Senate Democrats “believe that they were given enough assurance that this matter was being looked into,” said the source.

Dr. Fingar was not immediately available for comment.

The Chairman of the Senate Select Committee on Intelligence, Jay Rockefeller (D-WV), issued praise late Wednesday for the passage of the bill, which now goes to the House-Senate Conference Committee.

“Intelligence Authorization bills are the most important way for Congress to weigh-in and have a voice on sensitive national security programs. Given the controversial nature of some of these programs in recent years, it was absolutely critical for Congress to maintain its oversight," Rockefeller said in a release. "Sadly, for nearly 3 years, we were blocked from providing this important guidance and giving our intelligence officers the support they deserved.”

The 2005 version of the authorization bill was blocked from being brought before the Senate by a hold by an “anonymous” Republican Senator.

The main reason why Senate Republicans blocked the authorization from coming to the floor involved two key provisions in the language of the bill. The first of those provisions, introduced by Sen. Edward Kennedy (D-MA) in an amendment, required the White House to turn over all Presidential Daily Briefings on Iraq WMD capabilities starting with the Clinton administration and going up to March of 2003, when "Operation Iraqi Freedom" -- the Iraq war -- began.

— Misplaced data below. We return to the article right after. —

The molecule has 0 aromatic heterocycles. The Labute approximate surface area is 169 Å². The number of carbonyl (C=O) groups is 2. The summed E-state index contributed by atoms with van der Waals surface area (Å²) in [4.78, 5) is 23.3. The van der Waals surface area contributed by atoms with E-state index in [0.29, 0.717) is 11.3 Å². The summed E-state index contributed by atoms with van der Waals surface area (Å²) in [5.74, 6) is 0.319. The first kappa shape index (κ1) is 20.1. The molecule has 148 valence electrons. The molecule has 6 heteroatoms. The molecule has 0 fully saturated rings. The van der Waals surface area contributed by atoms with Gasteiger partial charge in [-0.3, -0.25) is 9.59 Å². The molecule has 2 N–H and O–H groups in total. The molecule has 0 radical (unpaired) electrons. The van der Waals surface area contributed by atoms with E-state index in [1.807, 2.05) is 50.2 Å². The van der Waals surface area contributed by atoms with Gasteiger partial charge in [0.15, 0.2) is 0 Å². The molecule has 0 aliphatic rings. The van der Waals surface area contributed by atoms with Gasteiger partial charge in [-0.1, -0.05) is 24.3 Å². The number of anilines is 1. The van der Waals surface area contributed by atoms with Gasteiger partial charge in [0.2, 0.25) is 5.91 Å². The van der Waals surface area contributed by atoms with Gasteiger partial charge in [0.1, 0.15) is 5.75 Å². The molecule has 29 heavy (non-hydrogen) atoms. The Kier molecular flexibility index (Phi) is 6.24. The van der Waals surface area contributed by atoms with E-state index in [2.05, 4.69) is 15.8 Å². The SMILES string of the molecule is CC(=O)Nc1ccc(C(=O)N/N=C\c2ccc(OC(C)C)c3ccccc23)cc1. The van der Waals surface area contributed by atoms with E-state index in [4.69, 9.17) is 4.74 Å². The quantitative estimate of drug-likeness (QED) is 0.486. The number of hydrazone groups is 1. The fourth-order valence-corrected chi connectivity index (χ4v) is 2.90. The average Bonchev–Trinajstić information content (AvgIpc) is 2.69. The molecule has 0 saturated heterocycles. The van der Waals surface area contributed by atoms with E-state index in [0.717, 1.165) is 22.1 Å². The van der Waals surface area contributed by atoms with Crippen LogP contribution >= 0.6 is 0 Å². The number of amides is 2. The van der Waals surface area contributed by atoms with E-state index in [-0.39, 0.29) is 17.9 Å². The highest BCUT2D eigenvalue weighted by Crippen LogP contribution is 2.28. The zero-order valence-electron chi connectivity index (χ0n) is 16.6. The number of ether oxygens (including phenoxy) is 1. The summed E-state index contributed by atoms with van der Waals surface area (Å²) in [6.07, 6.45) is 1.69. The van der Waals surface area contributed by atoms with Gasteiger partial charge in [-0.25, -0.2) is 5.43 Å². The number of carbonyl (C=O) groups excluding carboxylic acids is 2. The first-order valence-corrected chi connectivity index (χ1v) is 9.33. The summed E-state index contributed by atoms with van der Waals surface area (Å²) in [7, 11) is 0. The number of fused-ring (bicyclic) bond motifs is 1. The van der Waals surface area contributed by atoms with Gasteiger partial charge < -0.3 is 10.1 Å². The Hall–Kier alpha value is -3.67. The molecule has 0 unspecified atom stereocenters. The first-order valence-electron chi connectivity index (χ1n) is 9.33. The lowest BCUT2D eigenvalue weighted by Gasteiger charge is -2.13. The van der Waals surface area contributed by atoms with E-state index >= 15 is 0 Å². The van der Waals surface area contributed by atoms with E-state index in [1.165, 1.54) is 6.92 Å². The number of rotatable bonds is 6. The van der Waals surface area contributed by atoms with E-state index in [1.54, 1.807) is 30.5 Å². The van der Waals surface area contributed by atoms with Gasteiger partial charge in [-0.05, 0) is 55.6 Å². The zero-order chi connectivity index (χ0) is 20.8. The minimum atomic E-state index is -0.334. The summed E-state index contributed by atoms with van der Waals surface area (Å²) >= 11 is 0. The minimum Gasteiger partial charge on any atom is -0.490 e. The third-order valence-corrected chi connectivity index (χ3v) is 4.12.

Other provisions:
The provisions that made it into the final Senate version of the current authorization bill focused by and large on administrative and budgetary concerns. The key provisions include language that:
  • Changes the way personnel levels are authorized and gives the DNI the ability to exceed those ceilings by as much as five percent;
  • Enables the DNI to fund information-sharing efforts that span across the Intelligence Community;
  • Changes the requirements for reprogramming funds to make it easier to address emerging needs;
  • Authorizes the DNI to use interagency funding to establish national intelligence centers;
  • Establishes a contingency fund for the DNI to react to emergencies or unforeseen opportunities;
  • Gives the DNI the authority and responsibility to conduct accountability reviews across the Intelligence Community if he deems it necessary or if requested by Congress;
  • Creates a strong, independent Inspector General for the Intelligence Community confirmed by the Senate within the office of the DNI, and establishes statutory Inspectors General at the NSA, NRO, DIA and NGA;
  • Requires Senate confirmation of the directors of the NSA, NRO and NGA establishing a Senate confirmed Deputy Director for the CIA;
  • Requires the DNI to report on the implementation of the Detainee Treatment Act;
  • Calls for an annual assessment of personnel levels across the Intelligence Community to include a statement that those levels are supported by adequate infrastructure, training and funding, and a review of the appropriate use of contractors;
  • Requires a vulnerability assessment for all major acquisition programs; and
  • Curbs cost overruns and schedule delays by creating an annual reporting system on all major Intelligence Community acquisitions similar.

Larisa Alexandrovna is managing editor of investigative news for Raw Story and regularly reports on intelligence and national security stories. Email her at